Tom Crow, chief of club design for Cobra, met with Bredenkamp only once, in December 1994. The subject was signing Price. "He was a bully," says Crow. "His attitude was, 'I'll tell you, you won't tell me.' I got the strong impression he didn't give a damn about our side." Their talks went nowhere.
The impressions Bredenkamp made on Crow and Hansberger—as domineering, secretive, aggressive, blunt—are the personality traits most often associated with Bredenkamp. As a young man he was the captain of the Rhodesian national rugby team. Obsessed with winning, he played with excessive zeal. As a salesman of tobacco and arms, Bredenkamp is described as having a fantastic capacity for travel and a desire to be present at any major transaction, but as someone who refuses to dicker on price. He is a willful man. Bredenkamp describes himself as an alcoholic who "hasn't had a drink in 20 years," and says his father and grandfather were alcoholics too. He did not join a program to stop drinking. "I just got up one morning and quit," he says. "Some people need programs. They are not strong. I was very strong."
Bredenkamp has known tragedy. When he was a teenager, his father, a Rhodesian tobacco farmer of modest means, killed his wife and then himself. His family life is complex. He has a wife and three grown children but reportedly also has a young son from an extramarital affair. Somewhere along the way, says a man who knows him, "money became his god."
However, Bredenkamp says he did not go into the sports-management business to make money for himself but for his friends. (In addition to representing 10 pro golfers, Masters International manages several prominent cricketers and rugby players, as well as Gary Kasparov, the Russian chess grandmaster, whom Bredenkamp met while doing business in Russia.) "I have always been very keen on sport," he says. "I have a number of friends who were world-class athletes, and today they have no money. I thought that was a bit of a tragedy. I wanted to try to give something back."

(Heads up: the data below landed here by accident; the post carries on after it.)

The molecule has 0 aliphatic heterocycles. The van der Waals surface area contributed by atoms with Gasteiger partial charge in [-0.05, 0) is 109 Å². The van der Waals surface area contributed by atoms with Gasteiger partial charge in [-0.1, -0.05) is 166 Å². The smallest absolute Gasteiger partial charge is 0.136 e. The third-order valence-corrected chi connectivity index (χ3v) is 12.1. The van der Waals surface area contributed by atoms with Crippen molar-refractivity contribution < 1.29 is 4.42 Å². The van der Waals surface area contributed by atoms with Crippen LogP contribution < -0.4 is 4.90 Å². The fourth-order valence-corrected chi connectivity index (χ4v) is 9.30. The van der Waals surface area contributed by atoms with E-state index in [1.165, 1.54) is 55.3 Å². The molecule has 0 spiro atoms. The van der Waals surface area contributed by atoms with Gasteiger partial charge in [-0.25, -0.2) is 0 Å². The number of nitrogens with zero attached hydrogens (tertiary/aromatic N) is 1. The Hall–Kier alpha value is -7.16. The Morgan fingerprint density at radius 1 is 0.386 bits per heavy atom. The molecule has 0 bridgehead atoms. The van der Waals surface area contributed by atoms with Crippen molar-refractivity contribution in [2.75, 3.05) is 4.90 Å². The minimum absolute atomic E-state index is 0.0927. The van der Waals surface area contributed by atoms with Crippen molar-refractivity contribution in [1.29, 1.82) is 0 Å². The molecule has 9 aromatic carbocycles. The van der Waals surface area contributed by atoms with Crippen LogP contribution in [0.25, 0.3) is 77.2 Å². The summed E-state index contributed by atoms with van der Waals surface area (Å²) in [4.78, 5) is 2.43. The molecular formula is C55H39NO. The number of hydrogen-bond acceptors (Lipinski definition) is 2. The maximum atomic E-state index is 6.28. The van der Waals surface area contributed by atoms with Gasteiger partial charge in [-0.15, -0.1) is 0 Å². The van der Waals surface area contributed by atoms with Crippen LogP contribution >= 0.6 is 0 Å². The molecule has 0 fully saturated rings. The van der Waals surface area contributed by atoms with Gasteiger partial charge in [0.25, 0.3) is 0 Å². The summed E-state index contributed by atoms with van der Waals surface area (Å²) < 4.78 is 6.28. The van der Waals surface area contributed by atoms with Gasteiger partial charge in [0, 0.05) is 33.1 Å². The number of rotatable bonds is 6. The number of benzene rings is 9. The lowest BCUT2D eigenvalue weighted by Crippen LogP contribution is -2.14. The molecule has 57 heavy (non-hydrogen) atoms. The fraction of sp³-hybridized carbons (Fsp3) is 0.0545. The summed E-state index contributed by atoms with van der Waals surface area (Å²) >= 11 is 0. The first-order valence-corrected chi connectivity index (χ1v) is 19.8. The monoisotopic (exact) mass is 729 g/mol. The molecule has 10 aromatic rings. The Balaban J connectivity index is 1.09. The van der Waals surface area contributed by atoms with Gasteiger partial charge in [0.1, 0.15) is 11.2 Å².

He is still learning his new business, and golf. Bredenkamp signed Campbell last year, a year in which Campbell finished fifth on the European money list and tied for third in the British Open. Bredenkamp negotiated a lucrative apparel deal for Campbell with Nike. (Leadbetter and Price also have deals with the shoe company.) Bredenkamp arranged for Campbell to play, for a fee, in tournaments around the world and in two unofficial events last fall. Now Campbell is weary, and his play has suffered. Worse, he is 177th on the PGA Tour money list and 145th in Europe, which means he might not earn a card on either tour for next year. In fact Campbell, who is from New Zealand, turned down an opportunity to play in last week's Presidents Cup so that he could compete in the concurrent Trophée Lancôme outside Paris in a desperate attempt to improve his status in Europe. (He finished 58th.)
"It has been a tough adjustment for me, the golf business," Bredenkamp says. "I am a very decisive person: 'Yes. No. Go. Let's do this.' Now I'm in a business where you're waiting and looking. People say, 'I will get back to you.' It is time consuming. It is not a very decisive business. You have to get used to it. If I want to stay in the business, I have to accept it."
Bredenkamp is asked: Do you want to stay in the business? He does not hesitate. "Yes," he says. In other parts of the house there's a buzz of activity, Bredenkamp's men at work. In the kitchen there is a black chef de maison, a young man from Zimbabwe who speaks a tribal language. He wears Nike sneakers given to him by Price. Elsewhere, one of Bredenkamp's assistants fields calls on a cellular phone. Bredenkamp seldom gives interviews, but he is enduring this one with patience. Over the past two years, he has begun to realize that the golf business is largely about marketing, that to be a golf mogul is to be a public person. He has seen Norman's successes.
Why, he is asked, do you want to be in golf? "I enjoy it," Bredenkamp says. "I enjoy the people—the people that we have."